Virtual Worlds Prove Fertile Ground for Cybercriminals

CybercrimeAfter looking at the necessity of proper policing in virtual worlds yesterday, let's take a look at just how prevalent cybercrime really is.

As the Hindu Business Line reports, cybercrime –
both small-scale phishing and large-scale acts like cyberterrorism and mass
account information theft – is on the rise.

Continue reading Virtual Worlds Prove Fertile Ground for Cybercriminals

NATO, Sweden, and the Problem of Security in Virtual Diplomacy

As Joshua Fouts over at Dispatches from the Imagination Age reports, NATO is stepping up plans for a commanding presence in Second Life. This comes on the heels of our report on the Department of Energy's supercollider-iffic island development, and while the Department of Energy will play a large role in U.S. politics over the next few years, NATO is, well, NATO.

Thank the pork-filled budget for this beauty of bureaucracy. NATO, in partnership with the U.S. government, released a thick project funding announcement titled "Development of Virtual Worlds" which promises to award a "large, fixed-value contract" to any company capable of filling out all of the attached paperwork without falling asleep. Best thing about it? Like all government funding opportunities, the project is entirely tax-free.

In case you were planning on submitting, this ain't your grandmother's virtual world. From the announcement:

  • must run fully behind or through firewalls using a single open port of choice

  • should be able to run SSL encryption if desired for increased security

That rules out Second Life, as Massively reported, which leads one to ask – who, exactly, is qualified to take on this project? Looking at the promising work done in Second Life by the brilliant minds who designed the Naval Undersea Warfare Center, it's hard to believe Second Life couldn't support possible sensitive operations.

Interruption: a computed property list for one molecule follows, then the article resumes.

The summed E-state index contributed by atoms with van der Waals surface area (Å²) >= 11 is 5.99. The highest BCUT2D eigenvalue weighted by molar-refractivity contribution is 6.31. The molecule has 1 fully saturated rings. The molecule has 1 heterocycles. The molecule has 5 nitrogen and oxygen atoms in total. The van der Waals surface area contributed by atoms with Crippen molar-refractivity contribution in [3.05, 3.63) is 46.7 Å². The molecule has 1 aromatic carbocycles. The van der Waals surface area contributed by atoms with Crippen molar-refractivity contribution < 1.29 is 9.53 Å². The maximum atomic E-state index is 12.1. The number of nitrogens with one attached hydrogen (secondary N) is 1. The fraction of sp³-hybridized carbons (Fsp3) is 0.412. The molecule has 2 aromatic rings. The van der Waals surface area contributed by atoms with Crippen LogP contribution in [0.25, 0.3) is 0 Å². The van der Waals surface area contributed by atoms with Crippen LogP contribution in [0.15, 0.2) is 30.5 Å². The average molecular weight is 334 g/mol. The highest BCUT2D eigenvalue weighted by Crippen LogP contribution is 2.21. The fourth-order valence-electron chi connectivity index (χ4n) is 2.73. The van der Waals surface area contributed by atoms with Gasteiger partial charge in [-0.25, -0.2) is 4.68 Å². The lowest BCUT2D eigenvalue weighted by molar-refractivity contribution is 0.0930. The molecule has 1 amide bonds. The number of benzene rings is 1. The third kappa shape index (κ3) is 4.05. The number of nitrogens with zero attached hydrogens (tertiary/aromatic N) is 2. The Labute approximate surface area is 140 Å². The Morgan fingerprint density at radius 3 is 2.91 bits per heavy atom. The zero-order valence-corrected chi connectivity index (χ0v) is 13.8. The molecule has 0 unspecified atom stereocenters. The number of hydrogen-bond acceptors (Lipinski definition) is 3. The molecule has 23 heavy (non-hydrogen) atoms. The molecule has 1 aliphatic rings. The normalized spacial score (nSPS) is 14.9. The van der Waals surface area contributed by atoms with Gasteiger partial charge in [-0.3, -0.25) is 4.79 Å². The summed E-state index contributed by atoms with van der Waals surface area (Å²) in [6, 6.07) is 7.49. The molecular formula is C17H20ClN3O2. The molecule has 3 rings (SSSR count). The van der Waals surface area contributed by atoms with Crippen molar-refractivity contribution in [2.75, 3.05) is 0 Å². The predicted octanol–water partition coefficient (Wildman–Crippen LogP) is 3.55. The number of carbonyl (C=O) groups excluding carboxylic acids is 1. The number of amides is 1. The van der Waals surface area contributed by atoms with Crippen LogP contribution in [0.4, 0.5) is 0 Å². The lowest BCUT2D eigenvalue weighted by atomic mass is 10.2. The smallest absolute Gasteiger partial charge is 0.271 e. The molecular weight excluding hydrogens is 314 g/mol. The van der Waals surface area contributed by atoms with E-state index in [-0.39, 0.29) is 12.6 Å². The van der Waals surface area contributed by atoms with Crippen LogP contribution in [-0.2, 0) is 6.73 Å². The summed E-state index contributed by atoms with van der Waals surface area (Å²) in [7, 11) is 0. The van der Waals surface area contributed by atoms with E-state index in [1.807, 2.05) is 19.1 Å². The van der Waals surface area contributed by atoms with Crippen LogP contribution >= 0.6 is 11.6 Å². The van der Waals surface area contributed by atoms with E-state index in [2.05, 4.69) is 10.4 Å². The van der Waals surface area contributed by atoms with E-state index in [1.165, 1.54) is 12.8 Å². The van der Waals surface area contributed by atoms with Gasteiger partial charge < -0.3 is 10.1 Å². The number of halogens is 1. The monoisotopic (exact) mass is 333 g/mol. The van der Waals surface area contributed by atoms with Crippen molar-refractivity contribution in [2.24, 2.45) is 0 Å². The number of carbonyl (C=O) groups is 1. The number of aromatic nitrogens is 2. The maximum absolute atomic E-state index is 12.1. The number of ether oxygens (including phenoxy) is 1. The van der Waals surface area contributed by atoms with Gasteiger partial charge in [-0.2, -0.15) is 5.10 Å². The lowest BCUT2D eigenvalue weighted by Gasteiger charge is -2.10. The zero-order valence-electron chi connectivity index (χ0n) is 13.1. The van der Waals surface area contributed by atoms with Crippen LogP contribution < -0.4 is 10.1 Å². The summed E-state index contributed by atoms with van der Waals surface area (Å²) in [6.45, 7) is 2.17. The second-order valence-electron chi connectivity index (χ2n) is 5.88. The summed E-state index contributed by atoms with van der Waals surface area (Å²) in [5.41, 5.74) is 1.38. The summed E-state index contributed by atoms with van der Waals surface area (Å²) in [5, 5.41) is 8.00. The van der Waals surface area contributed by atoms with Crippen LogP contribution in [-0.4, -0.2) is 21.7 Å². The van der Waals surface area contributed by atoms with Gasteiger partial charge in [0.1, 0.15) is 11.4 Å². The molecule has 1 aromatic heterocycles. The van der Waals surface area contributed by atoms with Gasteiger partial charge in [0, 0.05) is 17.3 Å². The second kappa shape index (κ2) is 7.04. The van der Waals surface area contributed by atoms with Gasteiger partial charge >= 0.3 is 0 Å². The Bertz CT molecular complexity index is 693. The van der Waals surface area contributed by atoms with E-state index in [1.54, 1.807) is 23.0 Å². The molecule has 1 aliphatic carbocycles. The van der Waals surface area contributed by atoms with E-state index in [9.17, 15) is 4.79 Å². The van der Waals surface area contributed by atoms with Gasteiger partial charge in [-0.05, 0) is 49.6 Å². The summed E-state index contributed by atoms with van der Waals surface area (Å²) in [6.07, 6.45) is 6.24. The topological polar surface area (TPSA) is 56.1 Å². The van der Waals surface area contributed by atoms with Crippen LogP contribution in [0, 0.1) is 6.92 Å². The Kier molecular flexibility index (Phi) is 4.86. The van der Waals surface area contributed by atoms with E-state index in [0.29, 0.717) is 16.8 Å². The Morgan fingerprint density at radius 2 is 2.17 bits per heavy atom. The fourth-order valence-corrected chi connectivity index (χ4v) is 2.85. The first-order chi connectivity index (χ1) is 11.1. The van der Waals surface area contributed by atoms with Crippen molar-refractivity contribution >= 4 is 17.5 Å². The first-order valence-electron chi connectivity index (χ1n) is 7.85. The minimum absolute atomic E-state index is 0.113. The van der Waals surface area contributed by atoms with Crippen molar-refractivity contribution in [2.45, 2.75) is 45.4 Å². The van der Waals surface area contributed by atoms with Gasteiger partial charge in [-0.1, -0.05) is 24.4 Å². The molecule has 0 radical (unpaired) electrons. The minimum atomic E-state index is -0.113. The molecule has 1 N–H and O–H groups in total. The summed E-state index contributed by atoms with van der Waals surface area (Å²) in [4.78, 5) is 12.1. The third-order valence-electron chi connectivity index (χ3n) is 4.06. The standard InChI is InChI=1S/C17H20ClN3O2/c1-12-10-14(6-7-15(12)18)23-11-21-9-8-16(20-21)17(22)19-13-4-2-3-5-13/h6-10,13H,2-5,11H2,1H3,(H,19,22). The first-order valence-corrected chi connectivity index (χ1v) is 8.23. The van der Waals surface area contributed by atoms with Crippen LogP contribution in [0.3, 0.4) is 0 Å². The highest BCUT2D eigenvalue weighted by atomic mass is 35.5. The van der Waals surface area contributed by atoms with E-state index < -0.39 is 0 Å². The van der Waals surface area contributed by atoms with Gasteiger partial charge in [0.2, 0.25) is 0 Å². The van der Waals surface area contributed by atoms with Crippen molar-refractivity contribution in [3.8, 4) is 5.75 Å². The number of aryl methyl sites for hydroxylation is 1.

Which brings up another question – why doesn't NATO merely produce its own virtual world, to its own specifications, where it can control access? This is going to be the big problem over the coming years. When Sweden opened a virtual embassy in Second Life, the Swedish government had no expectation of conducting sensitive business in-world. Apparently NATO desires this.

HOUSE-OF-SWEDEN-1

Sweden may have an elegant answer. By building a virtual embassy in Second Life (pictured, right), the Swedes improved their public relations and public awareness campaigns on the internet. The story made big news. But it was little more than a place for cultural exhibits and links to Swedish tourism websites. Unsurprisingly, the Swedes use a private government intranet for actual embassy communications.

Until technology increases and allows a currently unavailable (on a massive scale) level of selectivity and background screening, NATO will have a good deal of trouble finding someone to meet its standards.